Interview This week the Vivaldi browser received its biggest update, adding secure sync across devices and making many operations speedier.
Vivaldi supremo Jon von Tetzchner, who co-founded Opera, the browser which invented many features taken for granted today, told us encrypted sync was the most requested feature. But it's one of around 1,500 tweaks and improvements to Vivaldi 2.0. Version 1.0 was launched three years ago.
Vivaldi's architecture means it can't read user data – bookmarks, notes and typed browsing history.
"People think sync is easy, but they have no idea," von Tetzchner told us. "We've been writing a lot of our own server code and that's a lot of work. Synchronisation data requires a separate password. It's unreadable by us on the server side. We're going to out of our way to guarantee that privacy."
It's one of a number of privacy features Vivaldi offers: tracking is off by default. So too is search suggestions. "You can enable suggestions if you like, but having it in the URL field by default is sent to the search provider," said the CEO, who has called for tighter regulation to maintain privacy in the era of "super profiles".
Version 2.0 also has very noticeable optimisations: web pages fly in, and the long wait for a new window to appear has been truncated. Von Tetzchner said that changes in Chromium obliged the company to redesign the internals. Google changed the way WebViews handle focus and input, and Vivaldi uses WebViews for its UI. But this allowed it to "reduce technical debt".
More visible changes, apart from speed, are resizable tab tiles, and improved Web Panels, which now allow you to keep a floating window (for example, an IM chat) over the other pages. There's a list of highlights here. It should also be nicer to use on a touchscreen PC such as a Surface.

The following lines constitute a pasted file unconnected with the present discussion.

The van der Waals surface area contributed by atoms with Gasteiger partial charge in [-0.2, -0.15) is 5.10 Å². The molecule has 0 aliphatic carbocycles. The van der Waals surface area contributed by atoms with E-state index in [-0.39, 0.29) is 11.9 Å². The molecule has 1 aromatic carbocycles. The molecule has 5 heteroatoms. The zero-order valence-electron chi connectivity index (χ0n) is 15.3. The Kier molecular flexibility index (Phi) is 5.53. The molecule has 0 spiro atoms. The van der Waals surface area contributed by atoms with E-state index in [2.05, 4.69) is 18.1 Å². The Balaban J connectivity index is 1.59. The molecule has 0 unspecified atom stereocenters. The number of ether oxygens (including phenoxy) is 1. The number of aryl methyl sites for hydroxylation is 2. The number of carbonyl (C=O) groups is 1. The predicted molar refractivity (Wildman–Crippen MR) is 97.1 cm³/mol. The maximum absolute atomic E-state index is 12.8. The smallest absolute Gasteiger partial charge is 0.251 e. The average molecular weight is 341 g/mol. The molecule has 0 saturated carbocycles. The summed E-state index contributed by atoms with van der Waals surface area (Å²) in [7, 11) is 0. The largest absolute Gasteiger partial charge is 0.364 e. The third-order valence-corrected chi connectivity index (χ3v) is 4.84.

Back in the day, Opera prided itself on introducing new features – which were ripped off by everybody.
"If somebody did something better than us, we regarded that as a bug," he told us three years ago. But two missing features remain: mail and a mobile version. Von Tetzchner said he's been using both internally for over a year.
Options, options and more options: Vivaldi is the power user's browser
Fifteen years ago Opera introduced a radical email client, M2, built on a database, giving the user almost instantaneous retrieval. It was a remarkable technical achievement as it took up so little code, but it was too radical for some. Clearly diehard Opera fans miss it, and are pestering Vivaldi to release one like it.
"We did want to have Mail in 2.0 but it's just not ready," Von Tetzchner told us.
As for mobile, which he teased back in 2016, that's now a priority.
"It's something we're focusing on, and we're massively increasing the team working on mobile. This 2.0 release has required a lot of resources. Now we're done releasing sync, we're putting more into Mail and adding a few employees."
Vivaldi receives revenue from search and for promoting services as bookmarks, such as Booking.com. The CEO said the company is not yet profitable, but on course to be.
"The [average revenue per user] is there, we're looking for a dollar per user per year. We need 3m to 5m users to be profitable, but we're not quite there yet, so we have to continue to increase the user base. A dollar per user per year is not much compared to Facebook, but it's good enough for us!"
You can download versions for Mac, Windows and Linux from the Vivaldi site. ®